Custom Search

Friday, May 25, 2012

Shakil Afridi Imprisoned For Bin Laden's Death! Who Leaked His Name?

Conviction of Pakistani doctor threatens U.S. ties with Pakistan

The conviction of a Pakistani doctor who tried to help the CIA locate the hiding place of Osama bin Laden is further exacerbating tensions between Washington and Islamabad and could affect U.S. ability to negotiate a deal with Pakistan over re-opening NATO supply lines, senior U.S. officials told CNN.

Dr. Shakil Afridi on Wednesday was convicted of treason for having assisted the United States in trying to uncover the location of the terror leader last year under the guise of a vaccination campaign in Abbottabad, Pakistan. He was sentenced to 33 years by a tribal court in northwestern Pakistan, and sent to prison in Peshawar following the ruling.

Secretary of State Hillary Clinton and Defense Secretary Leon Panetta have both spoken of their concern for Afridi, and have called for his release.

Clinton said Thursday that the United States "does not believe there is any basis for holding Dr. Afridi."

"His help, after all, was instrumental in taking down one of the world's most notorious murderers."

"This action by Dr. Afridi helped to bring about the end of the reign of terror - designed and executed by bin Laden - (and) was not in anyway a betrayal of Pakistan. ... We will continue to press it with the government of Pakistan."

Senior U.S. officials said Afridi worked with the United States prior to the bin Laden raid, but was never asked to spy on Pakistan and was only asked to help locate al-Qaeda terrorists posing a threat to both Pakistan and the United States.

"Over the course of his several years of service, Dr. Afridi was able to provide valuable information on al Qaeda in the FATA, the group's safe-haven," a senior U.S. official with knowledge of Afridi's activities in Pakistan told CNN. "Dr. Afridi was inadvertently able to confirm something we already suspected - that bin Laden's couriers practiced extraordinary operational security. Was that a key to the raid? No. Was it important? Absolutely."

Another senior U.S. official with knowledge of counterterrorism operations against al Qaeda in Pakistan told CNN that Afridi "helped save Pakistani and American lives. His activities were not treasonous, they were heroic and patriotic."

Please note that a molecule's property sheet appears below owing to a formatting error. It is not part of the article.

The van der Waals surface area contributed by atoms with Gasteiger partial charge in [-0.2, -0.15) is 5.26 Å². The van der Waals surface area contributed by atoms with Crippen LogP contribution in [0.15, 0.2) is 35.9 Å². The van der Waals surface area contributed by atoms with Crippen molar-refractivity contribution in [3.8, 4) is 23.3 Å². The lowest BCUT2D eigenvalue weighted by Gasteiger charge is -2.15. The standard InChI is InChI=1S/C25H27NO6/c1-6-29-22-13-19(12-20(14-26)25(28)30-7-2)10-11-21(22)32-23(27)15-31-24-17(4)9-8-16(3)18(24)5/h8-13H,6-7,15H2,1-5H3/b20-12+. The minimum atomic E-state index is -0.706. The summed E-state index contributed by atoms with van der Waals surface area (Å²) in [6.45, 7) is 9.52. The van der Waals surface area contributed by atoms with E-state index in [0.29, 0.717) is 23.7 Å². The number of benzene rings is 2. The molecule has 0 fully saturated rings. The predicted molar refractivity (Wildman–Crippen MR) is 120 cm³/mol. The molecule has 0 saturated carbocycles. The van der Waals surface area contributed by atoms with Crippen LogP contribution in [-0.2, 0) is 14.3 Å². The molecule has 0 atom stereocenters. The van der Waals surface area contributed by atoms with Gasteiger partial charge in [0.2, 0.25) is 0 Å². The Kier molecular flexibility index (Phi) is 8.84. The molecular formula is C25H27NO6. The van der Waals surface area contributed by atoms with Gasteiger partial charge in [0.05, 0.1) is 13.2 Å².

Afridi's conviction adds to an already-damaged and fractured relationship between the United States and Pakistan. Relations between the two countries essentially froze last November following the accidental killing of Pakistani soldiers in a NATO airstrike. Pakistan in turn closed supply lines into Afghanistan that NATO used to support the war effort.

Senior administration officials pointed to Clinton's statement about the ruling, which she made unprompted by any questions from journalists, as evidence of the seriousness with which the U.S. takes the issue.

Senior State Department officials have pointed to her remarks and reinforced her message in subsequent calls with Pakistani officials, the senior administration officials said.

"We are saying exactly along the lines of what she said," one senior official said. "We tell the Pakistanis they have agreed bin Laden should not have been in their country and we could easily argue that they should have been helping us get him. This case colors the attitude of the U.S. government, but also of the U.S. Congress at budget time."

Congressional outrage was in full force Thursday as the Senate Appropriations Committee voted to cut $33 million from the military aid package to Pakistan.

The figure derived from Afridi's 33-year sentence.

The 30-0 roll call was based on an amendment to the Senate version of the State and Foreign Operations Appropriations bill. The amendment calls for the $33 million to be upheld until "the Secretary of State reports to the Committees on Appropriations that Dr. Shakil Afridi has been released from prison and cleared of all charges relating to the assistance provided to the United States in locating Osama bin Laden."

The amendment was sponsored by Sens. Lindsay Graham, R-South Carolina; Dan Coats, R-Indiana; Patrick Leahy, D-Vermont; Dianne Feinstein, D-California; and Frank Lautenberg, D-New Jersey.

"For them to do what they did signals this is a pretty big issue," the senior administration official said.

Officials said Afridi's case could tie U.S. hands to negotiate a deal with Pakistan to reopen its border with Afghanistan to military shipments of departing NATO forces, which would resolve a sticky issue in planning the withdrawal of foreign forces.

Pakistan closed the ground routes after a NATO airstrike in November killed two dozen of its soldiers. NATO insists the incident was an accident. Obama offered his condolences, but refused to apologize.

The United States and Pakistan have not come to an agreement on the price of reopening the supply lines, known as the ground lines of communication or GLOCs.

The senior U.S. officials said the deal is essentially done except for agreement on a fee for trucks that cross the border. Pakistan was requesting $5,000 per truck as a condition to reopen the supply lines between the two South Asian countries but previously, the United States had been paying just a "small fraction" of the requested fee and is not expected to pay the stiff fees, officials said.

"We are talking now about the GLOCs but the Afridi issue could hurt our ability to negotiate a deal," the second senior U.S. official said. "If Congress did what it did yesterday, what else are they going to do?